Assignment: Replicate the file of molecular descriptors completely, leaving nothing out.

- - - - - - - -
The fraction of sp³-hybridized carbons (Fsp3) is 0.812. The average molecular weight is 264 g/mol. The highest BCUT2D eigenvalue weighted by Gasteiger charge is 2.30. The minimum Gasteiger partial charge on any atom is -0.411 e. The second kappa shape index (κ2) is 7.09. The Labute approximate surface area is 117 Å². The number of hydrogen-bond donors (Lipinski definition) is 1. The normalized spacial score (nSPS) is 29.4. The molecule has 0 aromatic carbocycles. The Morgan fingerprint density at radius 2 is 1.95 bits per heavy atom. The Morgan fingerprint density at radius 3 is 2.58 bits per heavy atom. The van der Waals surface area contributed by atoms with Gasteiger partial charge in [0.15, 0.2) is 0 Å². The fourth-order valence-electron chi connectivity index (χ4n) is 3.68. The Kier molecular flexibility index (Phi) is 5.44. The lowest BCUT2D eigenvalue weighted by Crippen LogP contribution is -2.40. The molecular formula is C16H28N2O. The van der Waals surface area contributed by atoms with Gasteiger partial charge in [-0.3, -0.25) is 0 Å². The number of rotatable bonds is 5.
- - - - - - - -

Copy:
The fraction of sp³-hybridized carbons (Fsp3) is 0.812. The average molecular weight is 264 g/mol. The highest BCUT2D eigenvalue weighted by Gasteiger charge is 2.30. The minimum Gasteiger partial charge on any atom is -0.411 e. The second kappa shape index (κ2) is 7.09. The Labute approximate surface area is 117 Å². The number of hydrogen-bond donors (Lipinski definition) is 1. The normalized spacial score (nSPS) is 29.4. The molecule has 0 aromatic carbocycles. The Morgan fingerprint density at radius 2 is 1.95 bits per heavy atom. The Morgan fingerprint density at radius 3 is 2.58 bits per heavy atom. The van der Waals surface area contributed by atoms with Gasteiger partial charge in [0.15, 0.2) is 0 Å². The fourth-order valence-electron chi connectivity index (χ4n) is 3.68. The Kier molecular flexibility index (Phi) is 5.44. The lowest BCUT2D eigenvalue weighted by Crippen LogP contribution is -2.40. The molecular formula is C16H28N2O. The van der Waals surface area contributed by atoms with Gasteiger partial charge in [-0.3, -0.25) is 0 Å². The number of rotatable bonds is 5.